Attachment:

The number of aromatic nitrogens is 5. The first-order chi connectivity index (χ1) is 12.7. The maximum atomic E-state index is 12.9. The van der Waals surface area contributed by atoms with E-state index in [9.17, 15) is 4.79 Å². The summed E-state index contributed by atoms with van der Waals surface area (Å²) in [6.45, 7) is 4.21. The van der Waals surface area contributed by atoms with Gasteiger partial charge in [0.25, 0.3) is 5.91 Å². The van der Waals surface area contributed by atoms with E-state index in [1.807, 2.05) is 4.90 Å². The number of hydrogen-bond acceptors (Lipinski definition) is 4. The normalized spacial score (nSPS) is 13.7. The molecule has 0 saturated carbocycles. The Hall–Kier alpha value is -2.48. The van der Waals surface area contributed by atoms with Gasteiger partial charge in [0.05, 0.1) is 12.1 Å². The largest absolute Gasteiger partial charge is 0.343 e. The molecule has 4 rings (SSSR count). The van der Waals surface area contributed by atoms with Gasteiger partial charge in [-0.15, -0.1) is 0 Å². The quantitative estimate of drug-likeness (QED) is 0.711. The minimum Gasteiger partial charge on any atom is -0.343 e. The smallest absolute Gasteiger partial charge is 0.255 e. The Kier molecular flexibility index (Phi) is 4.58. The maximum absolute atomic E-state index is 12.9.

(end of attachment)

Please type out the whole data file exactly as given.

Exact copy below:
The number of aromatic nitrogens is 5. The first-order chi connectivity index (χ1) is 12.7. The maximum atomic E-state index is 12.9. The van der Waals surface area contributed by atoms with E-state index in [9.17, 15) is 4.79 Å². The summed E-state index contributed by atoms with van der Waals surface area (Å²) in [6.45, 7) is 4.21. The van der Waals surface area contributed by atoms with Gasteiger partial charge in [0.25, 0.3) is 5.91 Å². The van der Waals surface area contributed by atoms with E-state index in [1.807, 2.05) is 4.90 Å². The number of hydrogen-bond acceptors (Lipinski definition) is 4. The normalized spacial score (nSPS) is 13.7. The molecule has 0 saturated carbocycles. The Hall–Kier alpha value is -2.48. The van der Waals surface area contributed by atoms with Gasteiger partial charge in [0.05, 0.1) is 12.1 Å². The largest absolute Gasteiger partial charge is 0.343 e. The molecule has 4 rings (SSSR count). The van der Waals surface area contributed by atoms with Gasteiger partial charge in [-0.15, -0.1) is 0 Å². The quantitative estimate of drug-likeness (QED) is 0.711. The minimum Gasteiger partial charge on any atom is -0.343 e. The smallest absolute Gasteiger partial charge is 0.255 e. The Kier molecular flexibility index (Phi) is 4.58. The maximum absolute atomic E-state index is 12.9.